A Wake

by Robert Lowes

Robert Lowes

The son, husband, father, grandfather,
uncle, brother and friend to many
holds still for eternity’s camera, eyes
mashed shut by the supernova flash.
Images on a big screen automate
memory: baseball cap, wedding suit,
bass boat, oxygen tank. Other faces
flashing by match those roaming the aisles,
clustering, scattering, catching up
on retirements, stents, tomato patches,
grandkids. Little boys and girls romp
in the hall, hiding and seeking, their future
all cherries and apples. Laughter
everywhere, bleeding freely as it should.

The saddest person in the funeral home,
its director, in his cramped paneled office,
whose hangdog face suggests he’s waiting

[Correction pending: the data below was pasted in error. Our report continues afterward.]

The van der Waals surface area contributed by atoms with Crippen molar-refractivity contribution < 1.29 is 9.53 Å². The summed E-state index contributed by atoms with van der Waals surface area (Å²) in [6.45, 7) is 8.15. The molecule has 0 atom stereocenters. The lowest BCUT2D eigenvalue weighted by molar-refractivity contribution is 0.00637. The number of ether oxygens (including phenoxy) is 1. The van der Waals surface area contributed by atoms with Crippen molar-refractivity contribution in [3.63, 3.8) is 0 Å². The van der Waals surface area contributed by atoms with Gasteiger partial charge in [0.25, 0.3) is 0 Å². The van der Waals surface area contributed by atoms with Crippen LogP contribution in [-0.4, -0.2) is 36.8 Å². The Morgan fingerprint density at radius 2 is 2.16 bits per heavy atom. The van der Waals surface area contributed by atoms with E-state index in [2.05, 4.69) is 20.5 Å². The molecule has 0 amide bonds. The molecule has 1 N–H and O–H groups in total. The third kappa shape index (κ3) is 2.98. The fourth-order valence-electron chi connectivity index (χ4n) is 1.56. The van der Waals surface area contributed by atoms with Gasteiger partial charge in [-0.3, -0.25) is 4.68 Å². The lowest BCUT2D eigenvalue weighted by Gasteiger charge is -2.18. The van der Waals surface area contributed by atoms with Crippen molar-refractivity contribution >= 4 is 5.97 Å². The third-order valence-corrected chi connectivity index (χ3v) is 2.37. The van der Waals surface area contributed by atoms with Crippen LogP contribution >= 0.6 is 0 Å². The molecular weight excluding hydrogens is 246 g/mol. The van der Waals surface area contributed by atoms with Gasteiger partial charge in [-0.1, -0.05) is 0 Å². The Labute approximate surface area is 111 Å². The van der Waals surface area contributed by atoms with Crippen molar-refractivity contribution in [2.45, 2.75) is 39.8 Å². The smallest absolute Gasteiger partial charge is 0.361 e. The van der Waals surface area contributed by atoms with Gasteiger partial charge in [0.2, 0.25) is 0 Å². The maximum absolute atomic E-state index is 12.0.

for us to leave so he won’t miss his favorite
show at nine. But then, he’s witnessed
generations of grief, lovefests, truces
between sisters, bodies like this one,
when they stood around other caskets.
He knows the backstories, who cheats,
and everyone knows he drinks on the job.
It’s a small rural town, dying, shunned
by its high school grads and McDonalds.
Does he frown because there isn’t enough
dying to stay open? I hate meeting his eyes.

Last updated August 02, 2022